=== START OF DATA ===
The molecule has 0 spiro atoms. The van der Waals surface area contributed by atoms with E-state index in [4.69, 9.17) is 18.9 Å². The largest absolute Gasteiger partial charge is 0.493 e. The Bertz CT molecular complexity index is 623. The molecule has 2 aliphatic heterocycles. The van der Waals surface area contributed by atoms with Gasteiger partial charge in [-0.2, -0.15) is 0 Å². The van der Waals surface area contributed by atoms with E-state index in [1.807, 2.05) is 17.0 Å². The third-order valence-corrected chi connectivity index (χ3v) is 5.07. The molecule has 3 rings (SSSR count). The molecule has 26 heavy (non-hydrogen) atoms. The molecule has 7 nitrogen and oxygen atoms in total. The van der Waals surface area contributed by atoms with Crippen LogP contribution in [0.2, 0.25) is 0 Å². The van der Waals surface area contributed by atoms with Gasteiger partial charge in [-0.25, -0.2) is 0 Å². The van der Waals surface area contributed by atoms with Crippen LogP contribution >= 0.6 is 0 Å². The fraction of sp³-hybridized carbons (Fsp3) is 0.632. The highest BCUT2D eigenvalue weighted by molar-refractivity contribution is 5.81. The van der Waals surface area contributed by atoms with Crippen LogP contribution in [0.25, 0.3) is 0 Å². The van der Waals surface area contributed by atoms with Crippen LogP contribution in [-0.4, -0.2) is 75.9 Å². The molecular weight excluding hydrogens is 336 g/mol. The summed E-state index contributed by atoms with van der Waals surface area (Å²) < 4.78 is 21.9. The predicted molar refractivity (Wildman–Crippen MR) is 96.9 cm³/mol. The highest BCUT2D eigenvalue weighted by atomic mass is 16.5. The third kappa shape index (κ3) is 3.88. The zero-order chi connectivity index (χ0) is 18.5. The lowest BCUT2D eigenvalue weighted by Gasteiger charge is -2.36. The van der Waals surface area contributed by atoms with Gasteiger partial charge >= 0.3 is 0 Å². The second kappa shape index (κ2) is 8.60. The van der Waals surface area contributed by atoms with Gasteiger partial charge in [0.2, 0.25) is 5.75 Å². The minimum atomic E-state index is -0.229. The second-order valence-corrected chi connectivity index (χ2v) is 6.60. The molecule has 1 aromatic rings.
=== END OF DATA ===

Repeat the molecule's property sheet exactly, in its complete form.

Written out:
The molecule has 0 spiro atoms. The van der Waals surface area contributed by atoms with E-state index in [4.69, 9.17) is 18.9 Å². The largest absolute Gasteiger partial charge is 0.493 e. The Bertz CT molecular complexity index is 623. The molecule has 2 aliphatic heterocycles. The van der Waals surface area contributed by atoms with Gasteiger partial charge in [-0.2, -0.15) is 0 Å². The van der Waals surface area contributed by atoms with E-state index in [1.807, 2.05) is 17.0 Å². The third-order valence-corrected chi connectivity index (χ3v) is 5.07. The molecule has 3 rings (SSSR count). The molecule has 26 heavy (non-hydrogen) atoms. The molecule has 7 nitrogen and oxygen atoms in total. The van der Waals surface area contributed by atoms with Crippen LogP contribution in [0.2, 0.25) is 0 Å². The van der Waals surface area contributed by atoms with Gasteiger partial charge in [-0.25, -0.2) is 0 Å². The van der Waals surface area contributed by atoms with Crippen LogP contribution >= 0.6 is 0 Å². The fraction of sp³-hybridized carbons (Fsp3) is 0.632. The highest BCUT2D eigenvalue weighted by molar-refractivity contribution is 5.81. The van der Waals surface area contributed by atoms with Crippen LogP contribution in [0.25, 0.3) is 0 Å². The van der Waals surface area contributed by atoms with Crippen LogP contribution in [-0.4, -0.2) is 75.9 Å². The molecular weight excluding hydrogens is 336 g/mol. The summed E-state index contributed by atoms with van der Waals surface area (Å²) < 4.78 is 21.9. The predicted molar refractivity (Wildman–Crippen MR) is 96.9 cm³/mol. The highest BCUT2D eigenvalue weighted by atomic mass is 16.5. The third kappa shape index (κ3) is 3.88. The zero-order chi connectivity index (χ0) is 18.5. The lowest BCUT2D eigenvalue weighted by Gasteiger charge is -2.36. The van der Waals surface area contributed by atoms with Gasteiger partial charge >= 0.3 is 0 Å². The second kappa shape index (κ2) is 8.60. The van der Waals surface area contributed by atoms with Gasteiger partial charge in [0.2, 0.25) is 5.75 Å². The minimum atomic E-state index is -0.229. The second-order valence-corrected chi connectivity index (χ2v) is 6.60. The molecule has 1 aromatic rings.